http://www.ohchr.org/english/bodies/hrcouncil/docs/6session/A.HRC.6.4.pdf , on August 9, 2007, we appealed to you and the UN Secretary-General to encourage the United Nations and the OIC to condemn all calls to kill in the name of God or religion, and reiterated our vibrant Appeal for this phrase to be included in the Council resolution. It is reproduced with fuller details in our joint written statement to this Council (A/HRC/6/NGO/5). If neither the UN nor the OIC is willing to act, then silence on such an issue would speak volumes. We shall sound the tocsin today with the ringing words of the17th century English poet John Donne: “And therefore never send to know for whom the bell tolls; It tolls for thee.”
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In the interactive debate following the presentation of the special Rapporteur, Doudou Diene’s report on Islamophobia, Roy W. Brown, the main representative of the International Humanist and Ethical Union (IHEU) was prevented from delivering a three minute oral statement on behalf of 4 NGOs (IHEU / AWE / AWC / WUPJ) . Only four NGOs were able to speak in the reduced total of 10 minutes allotted to NGOs. NGO participation at the HRC is becoming more myth than reality. IHEU’s representative has written formally to the president of the Council asking the right to submit written statements when denied the chance to speak.
This censorship of NGOs during a key interactive dialogue could well have been foreseen by certain States — many from the 57 member states of the OIC — who used up much of the limited time available for the debate by repeating what others had already said, so limiting the time available for NGO participation. We cannot exclude the possibility that this was deliberate on the part of some states.
The joint statement that the IHEU would have made — on behalf of four NGOs representing 200 communities or associations with a total of over 6 million individual members — refers to two major omissions from the Special Rapporteur’s analysis of “Islamophobia”. It is given below in full, although there is a chance that Mr. Brown may be able to make his key presentation on September 21 under the item 9 (racism and the “Durban Conference”). [http://www.iheu.org/node/2806]
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Human Rights Council, Sixth Session 10-28 September 2007 Agenda Item 9. Report on Islamophobia by the Special Rapporteur on Racism, Mr. Doudou DiÃ¨ne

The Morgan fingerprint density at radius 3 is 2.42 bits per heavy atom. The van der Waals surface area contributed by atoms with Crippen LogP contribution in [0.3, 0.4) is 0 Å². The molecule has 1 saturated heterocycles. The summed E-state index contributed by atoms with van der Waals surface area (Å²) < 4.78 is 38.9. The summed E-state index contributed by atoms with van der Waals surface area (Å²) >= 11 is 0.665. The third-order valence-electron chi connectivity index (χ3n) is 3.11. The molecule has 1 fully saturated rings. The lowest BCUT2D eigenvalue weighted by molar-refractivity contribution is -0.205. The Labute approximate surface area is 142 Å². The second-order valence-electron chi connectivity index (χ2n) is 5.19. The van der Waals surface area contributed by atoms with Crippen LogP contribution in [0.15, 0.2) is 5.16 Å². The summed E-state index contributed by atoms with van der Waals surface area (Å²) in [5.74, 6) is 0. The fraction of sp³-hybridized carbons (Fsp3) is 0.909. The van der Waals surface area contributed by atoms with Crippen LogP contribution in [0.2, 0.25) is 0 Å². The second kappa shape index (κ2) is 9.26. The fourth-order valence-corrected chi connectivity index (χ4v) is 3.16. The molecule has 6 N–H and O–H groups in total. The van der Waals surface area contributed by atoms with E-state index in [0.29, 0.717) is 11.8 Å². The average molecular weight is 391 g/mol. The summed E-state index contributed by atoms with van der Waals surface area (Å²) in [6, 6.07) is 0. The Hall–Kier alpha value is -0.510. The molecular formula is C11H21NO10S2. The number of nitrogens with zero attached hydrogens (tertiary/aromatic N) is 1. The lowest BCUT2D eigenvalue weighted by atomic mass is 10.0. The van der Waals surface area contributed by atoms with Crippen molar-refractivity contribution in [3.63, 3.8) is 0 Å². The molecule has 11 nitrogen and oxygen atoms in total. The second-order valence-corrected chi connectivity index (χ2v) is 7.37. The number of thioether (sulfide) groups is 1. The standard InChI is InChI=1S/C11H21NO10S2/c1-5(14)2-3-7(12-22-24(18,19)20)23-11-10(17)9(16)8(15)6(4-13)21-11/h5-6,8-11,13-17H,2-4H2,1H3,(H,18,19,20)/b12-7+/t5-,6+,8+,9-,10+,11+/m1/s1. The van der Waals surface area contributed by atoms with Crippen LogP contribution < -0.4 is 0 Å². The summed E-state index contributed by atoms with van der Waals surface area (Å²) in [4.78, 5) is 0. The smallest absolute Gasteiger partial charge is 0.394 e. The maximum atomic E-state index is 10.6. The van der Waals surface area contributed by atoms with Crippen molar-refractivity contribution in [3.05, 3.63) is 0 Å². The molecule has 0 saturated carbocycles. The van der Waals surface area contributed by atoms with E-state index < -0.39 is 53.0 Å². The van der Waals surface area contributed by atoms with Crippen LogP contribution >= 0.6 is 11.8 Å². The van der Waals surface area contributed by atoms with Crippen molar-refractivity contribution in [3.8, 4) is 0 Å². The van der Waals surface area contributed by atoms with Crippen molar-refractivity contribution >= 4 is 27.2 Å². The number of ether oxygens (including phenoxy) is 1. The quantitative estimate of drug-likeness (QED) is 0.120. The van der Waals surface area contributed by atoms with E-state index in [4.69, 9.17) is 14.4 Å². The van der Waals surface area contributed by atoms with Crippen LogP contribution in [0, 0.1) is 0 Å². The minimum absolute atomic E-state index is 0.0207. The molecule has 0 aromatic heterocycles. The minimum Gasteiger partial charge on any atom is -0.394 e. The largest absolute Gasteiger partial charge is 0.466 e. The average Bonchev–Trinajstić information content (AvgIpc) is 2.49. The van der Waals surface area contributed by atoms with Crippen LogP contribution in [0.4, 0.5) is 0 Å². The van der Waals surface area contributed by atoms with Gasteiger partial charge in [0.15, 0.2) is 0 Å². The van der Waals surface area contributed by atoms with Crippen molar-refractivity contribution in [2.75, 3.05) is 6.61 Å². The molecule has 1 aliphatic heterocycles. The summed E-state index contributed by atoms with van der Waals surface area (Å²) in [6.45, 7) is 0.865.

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Joint statement with the Association for World Education, Association of World Citizens and World Union of Progressive Judaism by IHEU main representative, Roy W. Brown, on 14 September 2007 (not delivered; perhaps on September 21)
The report on Islamophobia by the Special Rapporteur on Racism [A/HRC/6/6] [http://daccessdds.un.org/doc/UNDOC/GEN/G07/137/32/PDF/G0713732.pdf?OpenElement]
is seriously flawed in two important respects:
First, he fails to distinguish between, on the one hand, Islamophobia, which he defines as “baseless hostility and fear vis-Ã -vis Islam”, and on the other, genuine concerns regarding the rise of Islamic extremism. Secondly, he fails to recognise that there are important differences between the Islamic worldview and that of modern Europe that contribute significantly to the problem.
Rather than dismissing Europe’s defence of its identity (which he describes as “˜based on intangible “values– in scare quotes) he should recognise that these values are neither intangible nor exclusively “European”, but universal. They include, inter alia, the dignity and autonomy of the individual, equality of the sexes, democracy, and human rights – surely the very rights that this Council should be seeking to defend. That these differences do exist and are far from intangible is evidenced, for example, by the OIC”s promotion of the Cairo Declaration of Human Rights in Islam as an alternative to the Universal Declaration of Human Rights.
Yet rather than recognising the existence of such differences, the Special Rapporteur condemns as Islamophobic those who portray Islamic values as “fundamentally opposed to those of Western civilisation”. Why does he ignore the fact that there are an increasing number of Islamic leaders who present Islam in precisely this way? It is not “Islamophobia” to oppose such views. It is rather a necessary and legitimate expression of concern.
Furthermore, and in common with the OIC and its repeated calls to combat defamation of religion, the Special Rapporteur also fails to distinguish between opposition to Islamic extremism and hostility towards Muslims. Opposition to Islamic extremism is both necessary and legitimate. Hostility towards Muslims is neither. To imply they are the same thing is to obscure an important step in understanding the problem.
What little, and regrettable, hostility towards Islam there may be among indigenous Europeans did not arise in a vacuum, but is largely a reaction to Islamic extremism. More and more European mosques are promoting hard-line Islamic ideology*, including demonisation of Jews, infidels and homosexuals, and contempt for Western culture and civilisation.
Mr President, in his report the Special Rapporteur fails to address in any meaningful way the problem of Islamic extremism and its contribution towards the rise of religious hatred. In our view, he has rendered a disservice to the Council and to the cause of tolerance which he espouses.
* Cf. Channel 4 Dispatches, “Undercover Mosque” 15 Jan 2007, and The Times, “Hardline Takeover of British Mosques”, 7 September 2007: www.timesonline.co.uk/tol/comment/faith/article2402973.ece